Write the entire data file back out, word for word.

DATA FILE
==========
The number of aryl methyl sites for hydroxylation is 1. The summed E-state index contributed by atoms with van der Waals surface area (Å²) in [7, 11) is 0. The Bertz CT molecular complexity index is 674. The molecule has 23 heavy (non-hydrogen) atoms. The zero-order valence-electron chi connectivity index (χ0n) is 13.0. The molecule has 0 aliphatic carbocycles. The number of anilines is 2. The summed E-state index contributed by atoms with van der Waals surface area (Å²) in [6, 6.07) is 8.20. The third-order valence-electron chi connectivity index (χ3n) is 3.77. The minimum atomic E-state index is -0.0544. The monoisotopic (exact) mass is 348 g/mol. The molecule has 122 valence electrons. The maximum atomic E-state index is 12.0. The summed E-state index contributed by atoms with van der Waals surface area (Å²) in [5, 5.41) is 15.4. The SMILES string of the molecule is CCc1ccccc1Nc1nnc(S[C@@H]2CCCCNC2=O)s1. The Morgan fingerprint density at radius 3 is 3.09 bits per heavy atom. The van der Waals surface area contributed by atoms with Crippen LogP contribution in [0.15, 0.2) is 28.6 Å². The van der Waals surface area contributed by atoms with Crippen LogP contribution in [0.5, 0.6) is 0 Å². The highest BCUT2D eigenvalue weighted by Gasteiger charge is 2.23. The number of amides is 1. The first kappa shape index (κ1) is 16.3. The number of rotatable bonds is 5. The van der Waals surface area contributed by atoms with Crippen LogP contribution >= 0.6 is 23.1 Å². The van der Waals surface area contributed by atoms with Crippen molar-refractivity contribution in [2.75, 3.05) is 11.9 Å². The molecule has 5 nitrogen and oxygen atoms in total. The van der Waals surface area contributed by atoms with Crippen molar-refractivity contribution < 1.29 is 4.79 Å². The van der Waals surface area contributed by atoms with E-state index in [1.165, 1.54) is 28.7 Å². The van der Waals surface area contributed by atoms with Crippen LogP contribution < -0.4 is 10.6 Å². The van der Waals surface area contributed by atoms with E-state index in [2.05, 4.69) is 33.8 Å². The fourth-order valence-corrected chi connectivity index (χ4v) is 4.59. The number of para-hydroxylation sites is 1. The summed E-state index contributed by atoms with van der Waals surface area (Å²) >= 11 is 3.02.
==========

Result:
The number of aryl methyl sites for hydroxylation is 1. The summed E-state index contributed by atoms with van der Waals surface area (Å²) in [7, 11) is 0. The Bertz CT molecular complexity index is 674. The molecule has 23 heavy (non-hydrogen) atoms. The zero-order valence-electron chi connectivity index (χ0n) is 13.0. The molecule has 0 aliphatic carbocycles. The number of anilines is 2. The summed E-state index contributed by atoms with van der Waals surface area (Å²) in [6, 6.07) is 8.20. The third-order valence-electron chi connectivity index (χ3n) is 3.77. The minimum atomic E-state index is -0.0544. The monoisotopic (exact) mass is 348 g/mol. The molecule has 122 valence electrons. The maximum atomic E-state index is 12.0. The summed E-state index contributed by atoms with van der Waals surface area (Å²) in [5, 5.41) is 15.4. The SMILES string of the molecule is CCc1ccccc1Nc1nnc(S[C@@H]2CCCCNC2=O)s1. The Morgan fingerprint density at radius 3 is 3.09 bits per heavy atom. The van der Waals surface area contributed by atoms with Crippen LogP contribution in [0.15, 0.2) is 28.6 Å². The van der Waals surface area contributed by atoms with Crippen LogP contribution in [0.5, 0.6) is 0 Å². The highest BCUT2D eigenvalue weighted by Gasteiger charge is 2.23. The number of amides is 1. The first kappa shape index (κ1) is 16.3. The number of rotatable bonds is 5. The van der Waals surface area contributed by atoms with Crippen LogP contribution >= 0.6 is 23.1 Å². The van der Waals surface area contributed by atoms with Crippen molar-refractivity contribution in [2.75, 3.05) is 11.9 Å². The molecule has 5 nitrogen and oxygen atoms in total. The van der Waals surface area contributed by atoms with Crippen molar-refractivity contribution < 1.29 is 4.79 Å². The van der Waals surface area contributed by atoms with E-state index in [1.165, 1.54) is 28.7 Å². The van der Waals surface area contributed by atoms with Crippen LogP contribution < -0.4 is 10.6 Å². The van der Waals surface area contributed by atoms with E-state index in [2.05, 4.69) is 33.8 Å². The fourth-order valence-corrected chi connectivity index (χ4v) is 4.59. The number of para-hydroxylation sites is 1. The summed E-state index contributed by atoms with van der Waals surface area (Å²) >= 11 is 3.02.